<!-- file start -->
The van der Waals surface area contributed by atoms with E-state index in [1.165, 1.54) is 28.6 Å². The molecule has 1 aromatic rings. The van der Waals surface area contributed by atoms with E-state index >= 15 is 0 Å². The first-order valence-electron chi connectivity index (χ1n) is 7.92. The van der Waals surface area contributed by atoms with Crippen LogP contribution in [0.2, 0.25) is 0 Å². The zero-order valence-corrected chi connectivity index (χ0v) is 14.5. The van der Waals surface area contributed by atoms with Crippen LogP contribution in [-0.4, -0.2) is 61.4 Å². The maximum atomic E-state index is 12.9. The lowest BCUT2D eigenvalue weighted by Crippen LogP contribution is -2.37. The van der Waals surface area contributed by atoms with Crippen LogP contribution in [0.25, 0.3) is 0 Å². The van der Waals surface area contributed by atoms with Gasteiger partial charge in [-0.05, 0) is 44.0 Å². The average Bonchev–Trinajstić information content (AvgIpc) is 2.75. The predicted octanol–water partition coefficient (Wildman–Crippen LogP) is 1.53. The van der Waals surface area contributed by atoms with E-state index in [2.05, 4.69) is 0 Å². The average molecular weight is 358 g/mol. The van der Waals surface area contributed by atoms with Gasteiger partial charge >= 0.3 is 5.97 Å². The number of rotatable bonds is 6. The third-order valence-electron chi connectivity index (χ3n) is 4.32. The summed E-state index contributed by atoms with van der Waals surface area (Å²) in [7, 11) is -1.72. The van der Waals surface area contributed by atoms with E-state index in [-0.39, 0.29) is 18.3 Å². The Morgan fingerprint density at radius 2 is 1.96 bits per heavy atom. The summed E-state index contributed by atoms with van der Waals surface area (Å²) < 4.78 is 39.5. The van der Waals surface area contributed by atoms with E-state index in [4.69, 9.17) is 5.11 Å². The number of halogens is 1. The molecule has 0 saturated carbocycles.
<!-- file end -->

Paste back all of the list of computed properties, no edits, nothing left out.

The van der Waals surface area contributed by atoms with E-state index in [1.165, 1.54) is 28.6 Å². The molecule has 1 aromatic rings. The van der Waals surface area contributed by atoms with E-state index >= 15 is 0 Å². The first-order valence-electron chi connectivity index (χ1n) is 7.92. The van der Waals surface area contributed by atoms with Crippen LogP contribution in [0.2, 0.25) is 0 Å². The zero-order valence-corrected chi connectivity index (χ0v) is 14.5. The van der Waals surface area contributed by atoms with Crippen LogP contribution in [-0.4, -0.2) is 61.4 Å². The maximum atomic E-state index is 12.9. The lowest BCUT2D eigenvalue weighted by Crippen LogP contribution is -2.37. The van der Waals surface area contributed by atoms with Crippen LogP contribution in [0.25, 0.3) is 0 Å². The van der Waals surface area contributed by atoms with Gasteiger partial charge in [-0.05, 0) is 44.0 Å². The average Bonchev–Trinajstić information content (AvgIpc) is 2.75. The predicted octanol–water partition coefficient (Wildman–Crippen LogP) is 1.53. The van der Waals surface area contributed by atoms with E-state index in [2.05, 4.69) is 0 Å². The average molecular weight is 358 g/mol. The van der Waals surface area contributed by atoms with Gasteiger partial charge >= 0.3 is 5.97 Å². The number of rotatable bonds is 6. The third-order valence-electron chi connectivity index (χ3n) is 4.32. The summed E-state index contributed by atoms with van der Waals surface area (Å²) in [7, 11) is -1.72. The van der Waals surface area contributed by atoms with E-state index in [-0.39, 0.29) is 18.3 Å². The Morgan fingerprint density at radius 2 is 1.96 bits per heavy atom. The summed E-state index contributed by atoms with van der Waals surface area (Å²) < 4.78 is 39.5. The van der Waals surface area contributed by atoms with E-state index in [4.69, 9.17) is 5.11 Å². The number of halogens is 1. The molecule has 0 saturated carbocycles.